Sure, but I think we should be concerned with speech and other incitements that are likely to inspire violence, not any and all expressions that are merely impassioned, competitive or combative on a surface level. Millions of people play Mortal Kombat without being inspired to murder. Conversely, Mark Chapman attributed his murder of John Lennon to reading a piece of mainstream fiction. We can't let ourselves be limited by, much less held accountable for, the mere possibility of a troubled individual becoming triggered by an out of context piece of language.Agema said:It's a numbers game. Spout hate, most people just get wound up... but you'll inspire some to violence, and a few to extreme violence.
Yes, that's why the latter is illegal. That doesn't mean the former (as above) is risk-free.
Of course I would prefer order, moderation and mutual respect. But you can't demand your opponents soften themselves if it's just to make it easier to sink your teeth into them. And I'm sure I'm biased, but the way public discourse devolved immediately before and in the aftermath of the Brexit referendum, seems to me to be a race to the bottom initiated by Leftist elements of Remain. Recall the rhetoric put out by that side: 52% of the voting public glibly dismissed as bigoted xenophobic Little Englander scum, not one but two bands at Glastonbury using their platform to encourage the murder of Tories[footnote]Which was immediately condemned by the Jo Cox Foundation, in fairness[/footnote], the normalisation of throwing milkshakes or worse over politicians you disagree with, and the bizarre and worrying trend for Progressives to claim that both free speech and democracy itself can be temporarily dispensed with to secure the "correct" political outcome. But BoJo calls MPs looking to derail the Brexit process "traitors" and that's a step too far? That's rich.Agema said:People can if they want incite anger, hate and thus ultimately violence, but they should take responsibility for it. They can excuse and defend other people inciting anger, hate and violence, and they can take responsibility for that as well. So do you want a country where everyone is screaming at each other and full of hate, and moving towards division and violence? Yes or no?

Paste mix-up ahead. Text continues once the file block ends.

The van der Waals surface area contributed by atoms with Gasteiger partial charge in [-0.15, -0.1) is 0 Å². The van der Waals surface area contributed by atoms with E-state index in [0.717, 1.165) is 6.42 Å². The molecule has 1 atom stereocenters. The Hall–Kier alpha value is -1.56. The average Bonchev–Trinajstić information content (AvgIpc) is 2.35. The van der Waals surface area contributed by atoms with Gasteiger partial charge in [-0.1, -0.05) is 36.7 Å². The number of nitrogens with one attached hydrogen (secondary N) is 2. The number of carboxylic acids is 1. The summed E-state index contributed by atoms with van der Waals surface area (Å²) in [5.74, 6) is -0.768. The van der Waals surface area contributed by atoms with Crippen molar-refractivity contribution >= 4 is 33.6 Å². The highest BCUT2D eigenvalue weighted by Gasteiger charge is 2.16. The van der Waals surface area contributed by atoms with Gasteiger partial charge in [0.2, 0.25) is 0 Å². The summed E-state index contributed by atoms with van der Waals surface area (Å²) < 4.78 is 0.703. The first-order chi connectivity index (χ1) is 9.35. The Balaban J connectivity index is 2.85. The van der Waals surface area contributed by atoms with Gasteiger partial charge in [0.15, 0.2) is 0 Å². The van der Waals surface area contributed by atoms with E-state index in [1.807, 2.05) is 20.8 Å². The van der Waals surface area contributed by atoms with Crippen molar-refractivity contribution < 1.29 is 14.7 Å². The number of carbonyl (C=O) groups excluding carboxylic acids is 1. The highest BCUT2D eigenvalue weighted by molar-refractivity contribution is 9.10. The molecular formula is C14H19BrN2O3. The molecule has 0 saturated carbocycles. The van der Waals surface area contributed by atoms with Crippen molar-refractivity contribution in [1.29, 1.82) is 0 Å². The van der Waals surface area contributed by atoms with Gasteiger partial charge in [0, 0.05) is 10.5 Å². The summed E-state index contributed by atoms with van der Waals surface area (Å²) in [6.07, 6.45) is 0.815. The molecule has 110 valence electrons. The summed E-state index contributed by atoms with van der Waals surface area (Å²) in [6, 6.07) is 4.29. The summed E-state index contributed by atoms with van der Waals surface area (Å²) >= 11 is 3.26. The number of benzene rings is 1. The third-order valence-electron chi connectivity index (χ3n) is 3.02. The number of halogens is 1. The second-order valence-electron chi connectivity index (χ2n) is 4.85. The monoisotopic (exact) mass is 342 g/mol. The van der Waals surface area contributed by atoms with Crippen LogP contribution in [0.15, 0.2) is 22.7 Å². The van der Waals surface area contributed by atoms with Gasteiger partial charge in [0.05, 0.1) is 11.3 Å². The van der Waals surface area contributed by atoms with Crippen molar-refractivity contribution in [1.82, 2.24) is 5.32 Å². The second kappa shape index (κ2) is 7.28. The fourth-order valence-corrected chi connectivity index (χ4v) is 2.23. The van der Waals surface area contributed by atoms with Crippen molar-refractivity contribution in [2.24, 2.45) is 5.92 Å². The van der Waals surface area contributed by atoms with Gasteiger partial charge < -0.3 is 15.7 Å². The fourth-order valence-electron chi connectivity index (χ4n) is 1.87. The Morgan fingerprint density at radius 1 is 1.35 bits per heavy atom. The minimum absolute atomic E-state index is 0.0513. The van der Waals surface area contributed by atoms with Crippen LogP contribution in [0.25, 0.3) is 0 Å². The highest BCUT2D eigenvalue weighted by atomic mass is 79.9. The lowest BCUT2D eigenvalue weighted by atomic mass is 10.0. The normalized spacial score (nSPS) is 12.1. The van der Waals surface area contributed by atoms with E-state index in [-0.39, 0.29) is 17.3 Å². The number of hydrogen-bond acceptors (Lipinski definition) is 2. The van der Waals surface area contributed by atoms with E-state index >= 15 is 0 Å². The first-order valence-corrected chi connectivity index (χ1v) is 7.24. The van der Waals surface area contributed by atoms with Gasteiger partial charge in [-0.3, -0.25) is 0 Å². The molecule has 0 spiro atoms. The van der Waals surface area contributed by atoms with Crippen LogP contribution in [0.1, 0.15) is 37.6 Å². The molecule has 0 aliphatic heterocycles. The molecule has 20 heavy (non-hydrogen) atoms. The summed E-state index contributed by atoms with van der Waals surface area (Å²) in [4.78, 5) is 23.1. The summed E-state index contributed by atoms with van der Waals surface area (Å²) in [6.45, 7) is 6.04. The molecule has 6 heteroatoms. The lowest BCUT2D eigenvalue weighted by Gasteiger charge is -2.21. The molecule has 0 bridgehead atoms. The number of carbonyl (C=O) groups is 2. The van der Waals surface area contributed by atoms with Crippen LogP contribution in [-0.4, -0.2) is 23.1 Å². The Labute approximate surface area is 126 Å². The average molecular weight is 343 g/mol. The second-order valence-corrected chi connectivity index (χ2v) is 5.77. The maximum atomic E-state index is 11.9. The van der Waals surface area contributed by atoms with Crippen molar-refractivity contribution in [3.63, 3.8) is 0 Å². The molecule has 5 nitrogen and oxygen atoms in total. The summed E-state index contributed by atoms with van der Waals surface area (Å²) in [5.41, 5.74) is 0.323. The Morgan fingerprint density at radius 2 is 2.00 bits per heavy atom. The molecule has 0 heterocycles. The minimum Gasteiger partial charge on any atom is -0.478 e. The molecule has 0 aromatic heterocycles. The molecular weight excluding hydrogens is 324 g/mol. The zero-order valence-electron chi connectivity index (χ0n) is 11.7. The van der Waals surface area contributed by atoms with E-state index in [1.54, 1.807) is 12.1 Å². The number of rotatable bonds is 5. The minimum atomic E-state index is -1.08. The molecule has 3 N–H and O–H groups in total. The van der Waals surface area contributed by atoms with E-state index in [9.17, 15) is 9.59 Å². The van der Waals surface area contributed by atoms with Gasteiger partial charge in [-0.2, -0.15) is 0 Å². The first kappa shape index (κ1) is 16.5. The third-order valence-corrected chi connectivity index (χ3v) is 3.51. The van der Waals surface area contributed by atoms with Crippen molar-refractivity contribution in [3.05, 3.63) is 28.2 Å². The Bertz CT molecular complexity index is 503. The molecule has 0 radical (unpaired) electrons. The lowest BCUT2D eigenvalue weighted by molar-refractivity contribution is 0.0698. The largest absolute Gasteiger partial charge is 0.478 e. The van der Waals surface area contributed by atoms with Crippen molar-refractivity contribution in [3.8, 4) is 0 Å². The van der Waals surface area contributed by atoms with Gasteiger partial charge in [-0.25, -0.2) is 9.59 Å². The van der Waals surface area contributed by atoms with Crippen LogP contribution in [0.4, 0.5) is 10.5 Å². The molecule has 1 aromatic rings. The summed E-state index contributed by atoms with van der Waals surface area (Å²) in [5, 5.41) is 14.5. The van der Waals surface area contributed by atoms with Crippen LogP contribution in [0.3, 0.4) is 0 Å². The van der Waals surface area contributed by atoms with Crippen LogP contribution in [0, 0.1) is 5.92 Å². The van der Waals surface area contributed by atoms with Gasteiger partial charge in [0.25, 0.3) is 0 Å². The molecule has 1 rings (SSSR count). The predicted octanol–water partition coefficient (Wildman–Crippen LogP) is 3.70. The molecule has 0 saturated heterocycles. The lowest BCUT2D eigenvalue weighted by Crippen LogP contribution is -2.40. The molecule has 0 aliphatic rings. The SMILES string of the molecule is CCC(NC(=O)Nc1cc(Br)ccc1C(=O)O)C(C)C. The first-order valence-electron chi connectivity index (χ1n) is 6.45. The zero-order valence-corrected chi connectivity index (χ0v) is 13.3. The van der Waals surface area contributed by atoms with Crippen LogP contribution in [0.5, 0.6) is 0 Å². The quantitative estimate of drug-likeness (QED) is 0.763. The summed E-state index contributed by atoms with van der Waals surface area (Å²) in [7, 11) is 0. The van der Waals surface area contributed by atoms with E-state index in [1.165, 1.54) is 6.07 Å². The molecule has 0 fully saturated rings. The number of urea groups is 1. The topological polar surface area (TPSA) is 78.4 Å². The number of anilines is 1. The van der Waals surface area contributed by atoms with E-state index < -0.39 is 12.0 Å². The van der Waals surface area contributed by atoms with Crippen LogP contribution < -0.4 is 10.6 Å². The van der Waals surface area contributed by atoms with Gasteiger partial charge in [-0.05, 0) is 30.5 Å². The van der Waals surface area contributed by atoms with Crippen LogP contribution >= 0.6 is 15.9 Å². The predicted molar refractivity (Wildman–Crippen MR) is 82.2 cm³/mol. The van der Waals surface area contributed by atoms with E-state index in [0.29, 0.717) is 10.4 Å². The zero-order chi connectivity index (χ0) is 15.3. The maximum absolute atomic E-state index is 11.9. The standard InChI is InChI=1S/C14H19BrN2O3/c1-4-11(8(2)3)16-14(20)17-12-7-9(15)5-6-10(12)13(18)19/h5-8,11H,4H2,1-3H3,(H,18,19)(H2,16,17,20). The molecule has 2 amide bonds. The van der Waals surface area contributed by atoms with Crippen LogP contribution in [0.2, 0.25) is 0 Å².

If yes, just be honest with yourself and others about it. If no, be more respectful and encourage others to be, too.
That one's easy to address: Christianity is by and large a reformed religion, Islam isn't. Everyone from the Pope downwards acknowledges the figurative nature of Biblical language and the requirement to square personal faith with the secular law of the land. Islamic theology and Shariah law do the opposite in stressing the origins of the Koran as the literal, original and unaltered word of God and the enduring nature of its obligations of its adherents. Compare the frequency of Islamic fundamentalist terrorism in the West, versus Christian fundamentalist terrorism anywhere in the world.Agema said:In the context that the West's largest religion (by a long way) also has a text containing such commandments and its own rich history of mass slaughter, indeed they might not be that bothered.